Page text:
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We saw with great interest the article “Return to play? Athletes with congenital long QT syndrome” recently published in this journal,1 describing the outcome of adolescents with long QT syndrome (LQTS) exposed to regular exercise training and sport participation for a 5-year period.
The authors claim that this experience represents ground for the revision of existing criteria of the Bethesda Conference (BC) #36 and European Society of Cardiology (ESC) recommendations regarding sport participation of young patients with LQTS.2 ,3 For this reason, we believed it appropriate to articulate pertinent considerations relative to their unique experience.
The novel observation refers to LQTS genotype-positive–phenotype-negative asymptomatic children actively involved in varied sport programmes. None incurred adverse events or developed cardiac symptoms in the 5-year period, supporting the substantial benign nature of this condition. This observation substantiates the clinical perception that gene abnormality, per se, should not be viewed as disease and, by showing the absence of significant risk for individuals with no symptoms and normal QTc interval (mean, 0.44 s in this subset), reassures clinicians of the favourable outcome of these young ‘patients’.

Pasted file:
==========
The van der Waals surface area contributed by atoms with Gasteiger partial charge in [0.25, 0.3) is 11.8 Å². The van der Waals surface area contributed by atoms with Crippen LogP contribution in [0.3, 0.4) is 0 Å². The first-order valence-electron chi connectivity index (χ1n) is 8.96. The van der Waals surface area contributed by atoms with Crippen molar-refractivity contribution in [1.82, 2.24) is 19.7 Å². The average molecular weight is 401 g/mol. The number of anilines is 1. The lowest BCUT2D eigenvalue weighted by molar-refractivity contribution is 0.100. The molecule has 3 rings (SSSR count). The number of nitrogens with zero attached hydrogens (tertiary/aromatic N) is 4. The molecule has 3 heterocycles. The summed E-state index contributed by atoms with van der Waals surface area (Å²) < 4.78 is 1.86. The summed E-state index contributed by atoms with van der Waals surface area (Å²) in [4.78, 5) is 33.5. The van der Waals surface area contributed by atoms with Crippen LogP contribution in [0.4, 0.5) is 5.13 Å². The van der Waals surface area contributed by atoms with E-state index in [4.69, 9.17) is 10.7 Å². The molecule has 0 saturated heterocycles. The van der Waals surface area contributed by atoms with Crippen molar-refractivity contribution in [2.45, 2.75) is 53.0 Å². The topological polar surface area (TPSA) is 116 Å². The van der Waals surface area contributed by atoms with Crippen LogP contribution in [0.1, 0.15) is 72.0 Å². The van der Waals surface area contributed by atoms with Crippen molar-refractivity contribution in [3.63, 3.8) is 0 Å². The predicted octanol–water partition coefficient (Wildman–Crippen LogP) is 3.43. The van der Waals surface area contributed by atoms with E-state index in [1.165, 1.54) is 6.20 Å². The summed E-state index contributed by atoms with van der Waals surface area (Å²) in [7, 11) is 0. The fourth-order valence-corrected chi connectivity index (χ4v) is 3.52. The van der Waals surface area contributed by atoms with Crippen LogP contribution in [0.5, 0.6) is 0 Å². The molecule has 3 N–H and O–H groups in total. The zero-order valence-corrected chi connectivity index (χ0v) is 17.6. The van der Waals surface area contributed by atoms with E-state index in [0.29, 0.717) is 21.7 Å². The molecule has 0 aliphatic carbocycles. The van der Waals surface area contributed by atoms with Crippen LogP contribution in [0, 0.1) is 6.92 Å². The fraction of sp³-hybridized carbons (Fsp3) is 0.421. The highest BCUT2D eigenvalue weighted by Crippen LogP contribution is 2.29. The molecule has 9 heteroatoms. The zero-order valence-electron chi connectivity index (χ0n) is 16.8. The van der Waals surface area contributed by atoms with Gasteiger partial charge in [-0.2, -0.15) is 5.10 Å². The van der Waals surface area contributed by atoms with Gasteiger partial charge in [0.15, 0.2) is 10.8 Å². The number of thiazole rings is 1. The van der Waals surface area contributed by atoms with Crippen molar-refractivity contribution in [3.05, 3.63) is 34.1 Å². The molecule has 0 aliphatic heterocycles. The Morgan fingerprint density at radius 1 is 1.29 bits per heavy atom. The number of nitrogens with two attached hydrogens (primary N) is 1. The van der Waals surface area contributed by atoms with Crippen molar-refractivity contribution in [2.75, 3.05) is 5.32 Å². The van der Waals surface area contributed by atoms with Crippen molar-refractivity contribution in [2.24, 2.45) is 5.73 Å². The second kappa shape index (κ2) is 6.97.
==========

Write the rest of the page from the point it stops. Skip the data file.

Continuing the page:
The present experience supports the concept that participation in sport activities (at youth league and high-school) does not convey increased risk and is not associated with the occurrence of adverse events in …